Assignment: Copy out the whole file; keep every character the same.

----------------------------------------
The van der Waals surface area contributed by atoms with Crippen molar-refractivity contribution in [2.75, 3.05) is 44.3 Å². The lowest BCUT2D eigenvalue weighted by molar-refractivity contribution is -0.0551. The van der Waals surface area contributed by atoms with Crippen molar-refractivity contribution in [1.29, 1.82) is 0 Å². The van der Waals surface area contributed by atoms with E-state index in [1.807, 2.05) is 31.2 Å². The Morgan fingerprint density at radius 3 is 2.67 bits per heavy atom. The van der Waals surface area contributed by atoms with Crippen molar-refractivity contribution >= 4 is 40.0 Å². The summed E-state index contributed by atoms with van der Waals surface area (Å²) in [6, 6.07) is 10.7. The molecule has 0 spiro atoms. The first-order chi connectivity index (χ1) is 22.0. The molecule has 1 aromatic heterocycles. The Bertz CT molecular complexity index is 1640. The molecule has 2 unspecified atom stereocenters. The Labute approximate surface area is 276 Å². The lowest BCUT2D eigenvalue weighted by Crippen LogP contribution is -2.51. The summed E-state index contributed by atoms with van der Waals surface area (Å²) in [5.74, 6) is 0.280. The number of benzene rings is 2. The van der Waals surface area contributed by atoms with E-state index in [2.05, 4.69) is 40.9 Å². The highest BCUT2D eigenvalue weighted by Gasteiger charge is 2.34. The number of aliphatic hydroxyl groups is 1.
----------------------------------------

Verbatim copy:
The van der Waals surface area contributed by atoms with Crippen molar-refractivity contribution in [2.75, 3.05) is 44.3 Å². The lowest BCUT2D eigenvalue weighted by molar-refractivity contribution is -0.0551. The van der Waals surface area contributed by atoms with Crippen molar-refractivity contribution in [1.29, 1.82) is 0 Å². The van der Waals surface area contributed by atoms with E-state index in [1.807, 2.05) is 31.2 Å². The Morgan fingerprint density at radius 3 is 2.67 bits per heavy atom. The van der Waals surface area contributed by atoms with Crippen molar-refractivity contribution >= 4 is 40.0 Å². The summed E-state index contributed by atoms with van der Waals surface area (Å²) in [6, 6.07) is 10.7. The molecule has 0 spiro atoms. The first-order chi connectivity index (χ1) is 22.0. The molecule has 1 aromatic heterocycles. The Bertz CT molecular complexity index is 1640. The molecule has 2 unspecified atom stereocenters. The Labute approximate surface area is 276 Å². The lowest BCUT2D eigenvalue weighted by Crippen LogP contribution is -2.51. The summed E-state index contributed by atoms with van der Waals surface area (Å²) in [5.74, 6) is 0.280. The number of benzene rings is 2. The van der Waals surface area contributed by atoms with E-state index in [2.05, 4.69) is 40.9 Å². The highest BCUT2D eigenvalue weighted by Gasteiger charge is 2.34. The number of aliphatic hydroxyl groups is 1.